Responding to media requests, the Coleman campaign Wednesday released copies of the lease that Coleman and Larson signed July 3, and the $532.88 check that Coleman's wife, Laurie, made out July 14 to Larson for 12 months' worth of unspecified utilities.
Finding a place for $600 a month just a few blocks from the Capitol is difficult, to say the least. And the deal -- and questions about whether Coleman was essentially accepting undisclosed gifts -- are cropping up as an issue in Coleman's reelection bid against former comedian-turned-Senate-candidate Al Franken.

According to the Star-Tribune:
"The more we learn about this sweetheart rent deal, the more concerns it raises," said Franken spokesman Andy Barr. "Now that Coleman is finally answering questions about what he got, it's time for him to start answering questions about what Larson got in return."

An Army major pleaded guilty Wednesday to bribery charges. Maj. James Momon Jr., who served as a contracting officer in Kuwait in 2005 and 2006, admitted that he had a $5.8 million deal to push contracts for supplies such as bottled water to certain companies. Major Momon was the replacement for a major who pleaded guilty to money laundering in a similar scheme in January. (AP)

An American general testified against another general during pretrial hearings Wednesday at Guantanamo Bay. Gen. Gregory Zanetti, who is deputy prison camps commander at Guantanamo, described his counterpart in the Air Force as haphazardly rushing the military commissions process to an "unprofessional" and "bullying" extent. (McClatchy)

A former sheriff in Oklahoma will stand trial on 35 felony charges after female jail inmates accused him of demanding sex in exchange for help getting them into a drug rehabilitation program. He could face up to life in prison if convicted. (Associated Press)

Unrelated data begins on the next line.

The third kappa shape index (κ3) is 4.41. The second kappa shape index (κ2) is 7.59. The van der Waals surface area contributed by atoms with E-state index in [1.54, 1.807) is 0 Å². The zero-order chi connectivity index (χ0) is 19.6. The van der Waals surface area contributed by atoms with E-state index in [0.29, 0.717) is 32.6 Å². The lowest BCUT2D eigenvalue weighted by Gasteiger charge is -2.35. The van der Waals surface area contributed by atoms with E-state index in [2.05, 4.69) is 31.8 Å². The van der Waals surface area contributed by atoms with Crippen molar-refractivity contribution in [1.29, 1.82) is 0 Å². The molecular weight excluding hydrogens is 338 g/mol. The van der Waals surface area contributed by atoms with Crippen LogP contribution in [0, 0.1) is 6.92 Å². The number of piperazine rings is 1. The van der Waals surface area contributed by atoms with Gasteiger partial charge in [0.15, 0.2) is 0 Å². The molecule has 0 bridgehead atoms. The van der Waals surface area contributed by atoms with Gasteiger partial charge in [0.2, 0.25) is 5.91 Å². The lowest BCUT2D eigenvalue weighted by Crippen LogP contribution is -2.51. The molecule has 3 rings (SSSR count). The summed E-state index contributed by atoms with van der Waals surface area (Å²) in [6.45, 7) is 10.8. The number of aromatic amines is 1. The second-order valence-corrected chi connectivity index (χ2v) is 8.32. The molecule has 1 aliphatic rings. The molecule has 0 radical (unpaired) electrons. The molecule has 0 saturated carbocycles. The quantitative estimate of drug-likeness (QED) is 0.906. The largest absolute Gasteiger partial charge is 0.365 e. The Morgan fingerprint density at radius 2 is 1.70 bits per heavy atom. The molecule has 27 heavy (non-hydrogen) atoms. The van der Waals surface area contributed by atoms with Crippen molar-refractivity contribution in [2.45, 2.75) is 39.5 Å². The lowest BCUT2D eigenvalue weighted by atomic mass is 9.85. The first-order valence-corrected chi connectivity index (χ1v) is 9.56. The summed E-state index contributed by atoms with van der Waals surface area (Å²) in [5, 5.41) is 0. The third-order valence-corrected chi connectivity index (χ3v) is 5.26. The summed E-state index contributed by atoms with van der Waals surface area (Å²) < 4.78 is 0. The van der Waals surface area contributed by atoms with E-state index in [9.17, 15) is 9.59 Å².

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In a press conference this afternoon, Gov. Sarah Palin (R-AK) conceded that someone inside her administration pressured the state's Department of Public Safety to fire State Trooper Mike Wooten, Palin's former brother-in-law, who is now embroiled in a bitter custody battle with Palin's sister.

Palin's statement is the latest in what has come to be known around Alaska as "Wooten-gate." The scandal began on July 11, when Public Safety Commissioner Walt Monegan was fired from his post with little explanation, a move that quickly raised questions in Alaska.

A few days later, Monegan came forward, stating that he had been pressured by those around Palin to fire Wooten -- but had refused to do so -- a choice that he believes led to his sudden dismissal. Palin denied Monegan's accusations, and a Legislative Council has appointed a special commission to probe the matter.

In today's conference, Palin said that state troopers had taped a phone call from Frank Bailey, Palin's director of boards and commissions whom she appointed last August, in which Bailey inquired about having Wooten fired.

At the press conference today, Palin distanced herself from Bailey's actions claiming that he acted alone, but the recordings suggest that he was acting at her instigation.

"The Palins can't figure out why nothing's going on," Bailey said in the recorded phone call. "So Todd and Sarah are scratching their heads saying 'Why is this guy representing the department, he's a horrible recruiting tool.' You know? So from their perspective everybody's protecting him. . . Audi probably disagrees with me, Walt [Monegan] does and I understand it's really touchy, but I just want you to understand that cops that use excessive force or go out of the lines, they just have no tolerance, because they've seen the facts personally."

Bailey has yet to comment. Calls to his phone went directly to voice mail.

Late update: Audio of Frank Bailey's recorded phone conversation has been released on the governor's state website, you can listen to it here.